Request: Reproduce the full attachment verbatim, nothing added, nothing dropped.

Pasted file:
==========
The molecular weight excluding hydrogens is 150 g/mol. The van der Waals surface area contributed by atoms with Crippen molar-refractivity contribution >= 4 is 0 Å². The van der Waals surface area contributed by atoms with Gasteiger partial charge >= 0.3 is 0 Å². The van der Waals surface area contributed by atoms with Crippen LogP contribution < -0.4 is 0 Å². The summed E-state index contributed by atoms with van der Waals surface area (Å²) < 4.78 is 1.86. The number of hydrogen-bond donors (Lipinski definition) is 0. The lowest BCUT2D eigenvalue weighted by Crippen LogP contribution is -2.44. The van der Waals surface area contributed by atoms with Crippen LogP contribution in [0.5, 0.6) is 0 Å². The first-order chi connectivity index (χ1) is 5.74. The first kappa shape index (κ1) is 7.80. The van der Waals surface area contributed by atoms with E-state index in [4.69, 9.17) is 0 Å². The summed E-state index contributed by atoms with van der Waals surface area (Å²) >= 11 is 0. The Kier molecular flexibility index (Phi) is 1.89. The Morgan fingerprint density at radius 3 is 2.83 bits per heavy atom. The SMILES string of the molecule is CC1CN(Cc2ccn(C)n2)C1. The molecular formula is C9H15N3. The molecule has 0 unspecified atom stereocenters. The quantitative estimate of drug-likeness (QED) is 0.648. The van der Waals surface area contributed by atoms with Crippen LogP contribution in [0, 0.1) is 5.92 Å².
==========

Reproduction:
The molecular weight excluding hydrogens is 150 g/mol. The van der Waals surface area contributed by atoms with Crippen molar-refractivity contribution >= 4 is 0 Å². The van der Waals surface area contributed by atoms with Gasteiger partial charge >= 0.3 is 0 Å². The van der Waals surface area contributed by atoms with Crippen LogP contribution < -0.4 is 0 Å². The summed E-state index contributed by atoms with van der Waals surface area (Å²) < 4.78 is 1.86. The number of hydrogen-bond donors (Lipinski definition) is 0. The lowest BCUT2D eigenvalue weighted by Crippen LogP contribution is -2.44. The van der Waals surface area contributed by atoms with Crippen LogP contribution in [0.5, 0.6) is 0 Å². The first-order chi connectivity index (χ1) is 5.74. The first kappa shape index (κ1) is 7.80. The van der Waals surface area contributed by atoms with E-state index in [4.69, 9.17) is 0 Å². The summed E-state index contributed by atoms with van der Waals surface area (Å²) >= 11 is 0. The Kier molecular flexibility index (Phi) is 1.89. The Morgan fingerprint density at radius 3 is 2.83 bits per heavy atom. The SMILES string of the molecule is CC1CN(Cc2ccn(C)n2)C1. The molecular formula is C9H15N3. The molecule has 0 unspecified atom stereocenters. The quantitative estimate of drug-likeness (QED) is 0.648. The van der Waals surface area contributed by atoms with Crippen LogP contribution in [0, 0.1) is 5.92 Å².